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IPEN

A Toxics-Free Future

Waste

For immediate release / Para ser difundido de inmediato

Geneva, 8 May 2015: The EU has pushed dangerous cleanup standards for three toxic flame retardant chemicals widely used in building insulation, upholstery and electronics (HBCD, PentaBDE, and OctaBDE) at a UN meeting of chemicals treaties in Geneva, Switzerland. All three toxic chemicals are listed in the Stockholm Convention for global elimination. They are ubiquitous in the environment globally and can disrupt human hormone systems, creating potential adverse effects on the development of the nervous system and children’s IQ. 

IPEN organized a successful side event during the Basel, Rotterdam and Stockholm Conventions' Conference of the Parties: "Waste & Synergies between Basel and Stockholm Conventions: Understanding the Links and Implications" Alan Watson (Public Interest Consultants and IPEN), Jindrich Petrlik (Arnika Toxics and Waste Programme and IPEN's Dioxin, PCBs and Waste Working Group), and Jim Puckett (Basel Action Network) made presentations.

A new survey found toxic flame retardant chemicals from electronic waste are recycled into plastic children’s toys for sale in the European Union. Measurements of 21 toys purchased in six EU countries found that 43% of them contained significant levels of OctaBDE and/or DecaBDE. OctaBDE is listed in the Stockholm Convention for global elimination.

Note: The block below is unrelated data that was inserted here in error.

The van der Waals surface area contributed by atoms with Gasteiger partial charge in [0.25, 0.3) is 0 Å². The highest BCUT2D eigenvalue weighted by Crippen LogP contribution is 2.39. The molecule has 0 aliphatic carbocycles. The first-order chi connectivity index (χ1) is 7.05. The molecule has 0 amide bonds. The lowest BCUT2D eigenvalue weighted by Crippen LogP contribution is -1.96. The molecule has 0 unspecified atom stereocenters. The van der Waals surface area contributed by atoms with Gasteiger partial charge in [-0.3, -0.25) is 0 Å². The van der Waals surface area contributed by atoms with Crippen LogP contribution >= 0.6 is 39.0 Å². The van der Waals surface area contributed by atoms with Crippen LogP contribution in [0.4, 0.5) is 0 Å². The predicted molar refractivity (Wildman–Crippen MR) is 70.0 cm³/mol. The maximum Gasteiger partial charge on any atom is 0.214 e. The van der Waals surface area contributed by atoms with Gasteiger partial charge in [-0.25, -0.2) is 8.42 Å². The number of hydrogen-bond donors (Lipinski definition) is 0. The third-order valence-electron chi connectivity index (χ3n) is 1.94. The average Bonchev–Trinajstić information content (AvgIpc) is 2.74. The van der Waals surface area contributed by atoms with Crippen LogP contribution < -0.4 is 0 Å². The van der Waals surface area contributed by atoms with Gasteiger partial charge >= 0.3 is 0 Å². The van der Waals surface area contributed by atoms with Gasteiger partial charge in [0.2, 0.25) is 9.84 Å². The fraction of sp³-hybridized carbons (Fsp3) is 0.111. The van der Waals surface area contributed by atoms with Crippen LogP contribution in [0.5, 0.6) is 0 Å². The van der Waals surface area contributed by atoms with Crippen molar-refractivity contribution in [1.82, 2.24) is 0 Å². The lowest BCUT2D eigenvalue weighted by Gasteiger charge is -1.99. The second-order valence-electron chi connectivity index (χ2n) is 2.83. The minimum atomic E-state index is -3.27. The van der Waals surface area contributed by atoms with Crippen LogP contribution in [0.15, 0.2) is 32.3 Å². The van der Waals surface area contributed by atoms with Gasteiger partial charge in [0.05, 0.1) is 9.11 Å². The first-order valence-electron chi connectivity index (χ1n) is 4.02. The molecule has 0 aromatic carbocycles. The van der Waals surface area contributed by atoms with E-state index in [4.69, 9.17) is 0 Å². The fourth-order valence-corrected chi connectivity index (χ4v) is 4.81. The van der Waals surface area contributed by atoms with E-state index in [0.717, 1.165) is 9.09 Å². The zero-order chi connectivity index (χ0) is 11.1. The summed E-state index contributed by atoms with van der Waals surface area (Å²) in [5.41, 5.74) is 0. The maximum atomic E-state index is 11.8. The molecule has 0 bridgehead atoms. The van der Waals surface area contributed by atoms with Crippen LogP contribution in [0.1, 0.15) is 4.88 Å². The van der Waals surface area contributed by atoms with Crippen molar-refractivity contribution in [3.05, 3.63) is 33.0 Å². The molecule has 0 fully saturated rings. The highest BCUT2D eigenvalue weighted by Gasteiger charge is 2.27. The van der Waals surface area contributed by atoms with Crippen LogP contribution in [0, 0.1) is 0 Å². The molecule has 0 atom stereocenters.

In the run-up to the 7th Conference of the Parties (COP7), IPEN has released its "Quick Views of Stockholm Convention COP7." This document is a summary statement of IPEN views on issues that COP7 will be called upon to address, including POPs wastes, tecnical assistance and regional centres, rules of procedure, compliance, listing of pentachlorophenol (PCP) in Annex A, listing of hexachlorobutadiene (HCBD) in Annex A and C, exemptions and acceptable purposes, evaluation of PFOS, and more. 

French protesters at the Tour de France

 

 

More than 100 tonnes of highly toxic waste will have to remain at Botany after the French government vetoed plans by chemical giant Orica to ship it from Sydney to France for incineration.

UPDATE, 27 July, 2014: French reject Orica's toxic waste

Australian Broadcasting Corporation news story featuring Dr. Mariann Lloyd-Smith, IPEN Senior Advisor and former Co-Chair

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